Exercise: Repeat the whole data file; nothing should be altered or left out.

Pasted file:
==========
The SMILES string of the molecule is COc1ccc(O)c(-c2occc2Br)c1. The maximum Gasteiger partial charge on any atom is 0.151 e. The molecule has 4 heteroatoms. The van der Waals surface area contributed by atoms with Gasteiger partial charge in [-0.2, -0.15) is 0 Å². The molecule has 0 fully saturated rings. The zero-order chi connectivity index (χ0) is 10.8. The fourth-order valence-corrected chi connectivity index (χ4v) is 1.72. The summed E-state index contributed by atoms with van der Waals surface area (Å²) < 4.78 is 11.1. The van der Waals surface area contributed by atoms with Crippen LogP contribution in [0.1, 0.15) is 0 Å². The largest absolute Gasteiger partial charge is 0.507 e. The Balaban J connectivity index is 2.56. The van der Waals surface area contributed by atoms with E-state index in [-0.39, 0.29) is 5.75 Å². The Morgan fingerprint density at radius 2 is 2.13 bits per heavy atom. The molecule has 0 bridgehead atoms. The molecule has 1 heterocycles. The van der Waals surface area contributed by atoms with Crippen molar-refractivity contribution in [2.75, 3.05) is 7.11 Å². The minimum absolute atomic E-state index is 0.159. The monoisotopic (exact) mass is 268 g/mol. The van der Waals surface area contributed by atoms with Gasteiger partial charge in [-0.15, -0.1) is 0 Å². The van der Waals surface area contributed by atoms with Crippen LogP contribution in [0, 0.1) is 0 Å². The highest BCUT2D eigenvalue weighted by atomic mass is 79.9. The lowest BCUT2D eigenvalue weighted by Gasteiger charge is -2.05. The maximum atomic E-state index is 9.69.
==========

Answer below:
The SMILES string of the molecule is COc1ccc(O)c(-c2occc2Br)c1. The maximum Gasteiger partial charge on any atom is 0.151 e. The molecule has 4 heteroatoms. The van der Waals surface area contributed by atoms with Gasteiger partial charge in [-0.2, -0.15) is 0 Å². The molecule has 0 fully saturated rings. The zero-order chi connectivity index (χ0) is 10.8. The fourth-order valence-corrected chi connectivity index (χ4v) is 1.72. The summed E-state index contributed by atoms with van der Waals surface area (Å²) < 4.78 is 11.1. The van der Waals surface area contributed by atoms with Crippen LogP contribution in [0.1, 0.15) is 0 Å². The largest absolute Gasteiger partial charge is 0.507 e. The Balaban J connectivity index is 2.56. The van der Waals surface area contributed by atoms with E-state index in [-0.39, 0.29) is 5.75 Å². The Morgan fingerprint density at radius 2 is 2.13 bits per heavy atom. The molecule has 0 bridgehead atoms. The molecule has 1 heterocycles. The van der Waals surface area contributed by atoms with Crippen molar-refractivity contribution in [2.75, 3.05) is 7.11 Å². The minimum absolute atomic E-state index is 0.159. The monoisotopic (exact) mass is 268 g/mol. The van der Waals surface area contributed by atoms with Gasteiger partial charge in [-0.15, -0.1) is 0 Å². The van der Waals surface area contributed by atoms with Crippen LogP contribution in [0, 0.1) is 0 Å². The highest BCUT2D eigenvalue weighted by atomic mass is 79.9. The lowest BCUT2D eigenvalue weighted by Gasteiger charge is -2.05. The maximum atomic E-state index is 9.69.